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Association between inflammatory bowel disease and heart disease found

Researchers analyzed medical-record data from more than 17.5 million patients found that people with inflammatory bowel disease (IBD) are at increased risk for a heart attack, regardless of whether or not they have risk factors for heart disease. This research is presented at the American College of Cardiology’s 67th Annual Scientific Session.

“Younger patients had about nine times the risk of a heart attack compared to their peers in the same age group [who didn’t have IBD], and this risk continued to decline with age,” said Muhammad S. Panhwar, MD, a resident in internal medicine at Case Western Reserve University/University Hospitals Cleveland Medical Center in Cleveland and lead author of the study. “Our findings suggest that IBD should be considered an independent risk factor for heart disease.”

Inflammatory bowel disease (IBD) includes Crohn’s disease and ulcerative colitis. Per Centers for Disease Control and Prevention (CDC) data, as of 2015, an estimated three million Americans have IBD, and about 70,000 new cases are diagnosed every year.

Researchers utilized IBM Explorys, a database of de-identified data from electronic records for patients of 26 nationwide health care systems in the U.S. They then identified 211,870 patients aged 18 to 65 diagnosed with of inflammatory bowel disease (IBD) between 2014 and 2017. Researchers then looked at the rate of heart attacks in the normal population and those with inflammatory bowel disease. Compared with patients who did not have Inflammatory bowel disease, heart attacks occurred roughly twice as often in those with Inflammatory bowel disease.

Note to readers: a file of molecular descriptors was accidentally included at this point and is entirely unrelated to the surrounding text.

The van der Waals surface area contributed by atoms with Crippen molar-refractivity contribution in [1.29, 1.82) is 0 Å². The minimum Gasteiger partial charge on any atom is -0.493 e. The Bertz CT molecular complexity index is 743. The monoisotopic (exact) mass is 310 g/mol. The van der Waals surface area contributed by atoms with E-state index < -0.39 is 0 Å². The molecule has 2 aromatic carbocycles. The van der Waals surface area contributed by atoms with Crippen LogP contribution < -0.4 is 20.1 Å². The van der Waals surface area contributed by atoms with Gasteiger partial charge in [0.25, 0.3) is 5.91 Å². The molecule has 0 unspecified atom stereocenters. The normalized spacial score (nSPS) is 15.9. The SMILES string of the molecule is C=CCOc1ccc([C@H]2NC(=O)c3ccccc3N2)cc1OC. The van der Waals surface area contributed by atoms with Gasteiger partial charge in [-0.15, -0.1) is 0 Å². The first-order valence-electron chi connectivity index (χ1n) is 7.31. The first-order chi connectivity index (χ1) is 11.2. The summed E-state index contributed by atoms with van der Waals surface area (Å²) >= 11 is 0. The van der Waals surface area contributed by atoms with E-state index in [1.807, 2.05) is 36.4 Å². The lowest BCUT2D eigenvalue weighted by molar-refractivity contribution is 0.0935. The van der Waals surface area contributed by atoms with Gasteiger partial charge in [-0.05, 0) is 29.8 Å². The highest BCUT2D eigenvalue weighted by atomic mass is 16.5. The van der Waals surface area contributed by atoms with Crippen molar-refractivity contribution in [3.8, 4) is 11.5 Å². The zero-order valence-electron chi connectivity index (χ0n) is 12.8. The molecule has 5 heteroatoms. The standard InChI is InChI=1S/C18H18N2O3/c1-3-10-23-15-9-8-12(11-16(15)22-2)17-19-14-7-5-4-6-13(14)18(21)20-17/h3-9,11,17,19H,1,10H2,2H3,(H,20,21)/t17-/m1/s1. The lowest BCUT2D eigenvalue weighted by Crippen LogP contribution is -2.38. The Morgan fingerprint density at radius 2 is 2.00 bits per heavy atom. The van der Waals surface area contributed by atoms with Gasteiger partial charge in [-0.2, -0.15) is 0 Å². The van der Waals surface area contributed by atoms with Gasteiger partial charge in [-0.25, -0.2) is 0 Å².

Researchers also found that people with Inflammatory bowel disease (IBD) were also more likely to have diabetes, hypertension, high cholesterol, and smoking than people without inflammatory bowel disease.  After adjusting for age, race, sex and traditional heart disease risk factors, Panhwar and his colleagues found that the patients with inflammatory bowel disease had about a 23 percent higher risk of having a heart attack. Women under the age of 40 with IBD were at higher risk for a heart attack than men with IBD in the same age group. In patients over the age of 40, heart attack risk was similar for men and women with inflammatory bowel disease.

“Our study adds considerably to a growing set of literature highlighting the importance of chronic inflammation in IBD as having a role in the development of heart disease,” Panhwar said.

Adapted from press release by the American College of Cardiology.

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